The book that made me a chef

We asked top cooks and chefs which cookery books have had the biggest impact on their career and the way they think about food. There's a French flavour to many of their choices - how many have you read?

The book that made me a chef

James Martin

The book: Larousse Gastronomique (1938)

A French encyclopaedia of ingredients, cooking styles, regional produce maps, wines of the world and appliances. The 1,350-page edition was published in 2001. James, restaurateur and presenter of BBC One's Saturday Kitchen, says ‘Larousse Gastronomique was a bible for me 20 years ago, and even today, it is still such a source of inspiration.’ Michelin-starred chef Tom Kerridge says ‘I still refer to this book for its perfect flavour combinations. I also use the French terminology to help me with my menus.’

Raymond Blanc

The book: French Cooking in Ten Minutes by Edouard de Pomiane (1939) 

Pomiane’s book features simple, nutritious meals and a typically French reverence for food. ‘Modern life spoils so much that is pleasant,’ Pomiane says. ‘Let us see that it does not make us spoil our steak or our omelette. Ten minutes are sufficient – one minute more and all would be lost.’ Raymond, chef patron, Le Manoir aux Quat‘Saisons in Oxfordshire, says ‘Pomiane is my hero. He was not a chef but a renowned scientist at the Institut Pasteur in Paris, an expert in nutrition and the medical values of food. A man of real knowledge.’

Ping Coombes

The book: The Complete Asian Cookbook by Charmaine Solomon (1976)

With 13 chapters, which include dishes from Malaysia, India, Sri Lanka, Thailand, Burma, Vietnam, Japan and Korea, this is a
wide ranging guide not only to techniques, ingredients and equipment, but also recipes. Ping, 2014 BBC MasterChef winner, says ‘This is my all-time favourite cookbook, it‘s an extensive collection of recipes from all over south-east Asia, which is where I do a lot of my research. It provides a fantastic starting point for so many of my recipes.’

Barney Desmazery

The book: Nose To Tail Eating by Fergus Henderson (1999)

A comprehensive guide to cooking at home with offal, off-cuts, game and garden vegetables – this book led a move away from fussy restaurant dishes in favour of hearty food and neglected cuts. Barney, senior food editor at BBC Good Food, says ‘One of the most thumbed books in my large collection. I return to it again and again for its brilliantly basic recipes for things like brine, aïoli and horseradish sauce. The foolproof ratios and simple recipes are the building blocks of Henderson’s restaurant St John.’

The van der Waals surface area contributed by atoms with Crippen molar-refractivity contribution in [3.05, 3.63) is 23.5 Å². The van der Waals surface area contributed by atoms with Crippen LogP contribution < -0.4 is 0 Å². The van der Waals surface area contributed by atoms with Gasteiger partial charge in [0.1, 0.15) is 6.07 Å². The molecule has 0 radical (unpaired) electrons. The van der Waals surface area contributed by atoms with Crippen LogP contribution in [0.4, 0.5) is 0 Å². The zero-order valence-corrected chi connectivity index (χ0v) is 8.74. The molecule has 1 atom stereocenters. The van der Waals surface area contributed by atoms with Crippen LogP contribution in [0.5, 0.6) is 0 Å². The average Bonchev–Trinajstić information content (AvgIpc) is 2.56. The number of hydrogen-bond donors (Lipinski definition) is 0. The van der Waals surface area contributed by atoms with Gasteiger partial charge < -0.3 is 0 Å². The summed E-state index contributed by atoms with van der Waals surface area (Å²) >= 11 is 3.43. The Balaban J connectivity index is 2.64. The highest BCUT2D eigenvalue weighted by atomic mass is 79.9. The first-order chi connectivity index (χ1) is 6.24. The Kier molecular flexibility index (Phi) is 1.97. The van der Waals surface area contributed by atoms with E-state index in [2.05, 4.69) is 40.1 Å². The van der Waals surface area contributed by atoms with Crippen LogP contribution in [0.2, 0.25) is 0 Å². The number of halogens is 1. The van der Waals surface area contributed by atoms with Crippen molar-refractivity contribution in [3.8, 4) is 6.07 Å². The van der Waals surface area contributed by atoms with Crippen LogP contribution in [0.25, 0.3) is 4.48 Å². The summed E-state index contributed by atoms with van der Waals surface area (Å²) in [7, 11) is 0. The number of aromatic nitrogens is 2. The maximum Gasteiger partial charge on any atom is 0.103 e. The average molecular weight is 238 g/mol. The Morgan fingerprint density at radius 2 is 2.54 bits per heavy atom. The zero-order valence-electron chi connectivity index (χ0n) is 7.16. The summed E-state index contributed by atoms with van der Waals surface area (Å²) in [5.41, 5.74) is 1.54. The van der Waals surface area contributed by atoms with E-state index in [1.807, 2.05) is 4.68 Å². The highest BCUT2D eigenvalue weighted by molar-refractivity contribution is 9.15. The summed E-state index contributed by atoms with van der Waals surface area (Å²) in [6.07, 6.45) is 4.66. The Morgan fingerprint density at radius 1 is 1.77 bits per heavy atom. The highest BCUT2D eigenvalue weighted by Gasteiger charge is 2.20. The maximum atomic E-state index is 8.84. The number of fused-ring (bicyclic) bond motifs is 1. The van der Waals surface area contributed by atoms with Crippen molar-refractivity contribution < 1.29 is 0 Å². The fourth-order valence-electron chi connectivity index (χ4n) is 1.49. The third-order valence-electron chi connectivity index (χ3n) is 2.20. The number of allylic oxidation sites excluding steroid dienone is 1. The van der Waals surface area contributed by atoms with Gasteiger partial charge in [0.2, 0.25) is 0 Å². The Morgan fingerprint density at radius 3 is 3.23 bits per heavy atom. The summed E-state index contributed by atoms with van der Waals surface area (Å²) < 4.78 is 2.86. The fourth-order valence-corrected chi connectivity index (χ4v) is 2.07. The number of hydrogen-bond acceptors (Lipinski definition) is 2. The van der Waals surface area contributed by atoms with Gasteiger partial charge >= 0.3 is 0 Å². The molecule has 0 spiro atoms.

Tom Kitchin

The book: Grand Livre de Cuisine: Alain Ducasse’s Culinary Encyclopaedia by Alain Ducasse (2001)

Featuring 700 recipes listed alphabetically, including 44 different recipes for lobster. There have been several editions since 2001, including volumes on Patisserie and Mediterranean cooking. Tom, chef and owner of Kitchin in Edinburgh, says ‘This is a chef’s bible – Alain Ducasse is a culinary legend and one of my greatest mentors. I always revisit his book.’

Thomasina Miers

The book: The Moro Cookbook by Sam and Sam Clark (2001)

Sam and Sam’s first book features the cooking from a region most British cooks were unfamiliar with 15 years ago. It paved the way for the success of Ottolenghi with authentic recipes, and is a true taste of their restaurant, Moro. Thomasina, BBC 2005 MasterChef winner and founder of the Wahaca chain of restaurants, says, ‘I go back time and again to this cookbook – it was the first Spanish and Middle Eastern book of its time and made it possible for so many others to follow in its footsteps. The recipes are clearly written, the prose is lovely and the ingredients are thoughtfully explained, without being at all dumbed-down.’

Eric Lanlard

The book: Quay: Food Inspired by Nature by Peter Gilmore (2010)

Australian chef and restaurateur Peter Gilmore shares signature recipes from his Sydney kitchen, and outlines his philosophy for natural ingredients and organic presentation. Eric, pâtissier and author, says, ‘I love this book. For me, it’s not just about the cooking and the food, it’s the whole lifestyle. It’s an aspirational feast and I never tire of revisiting this book.’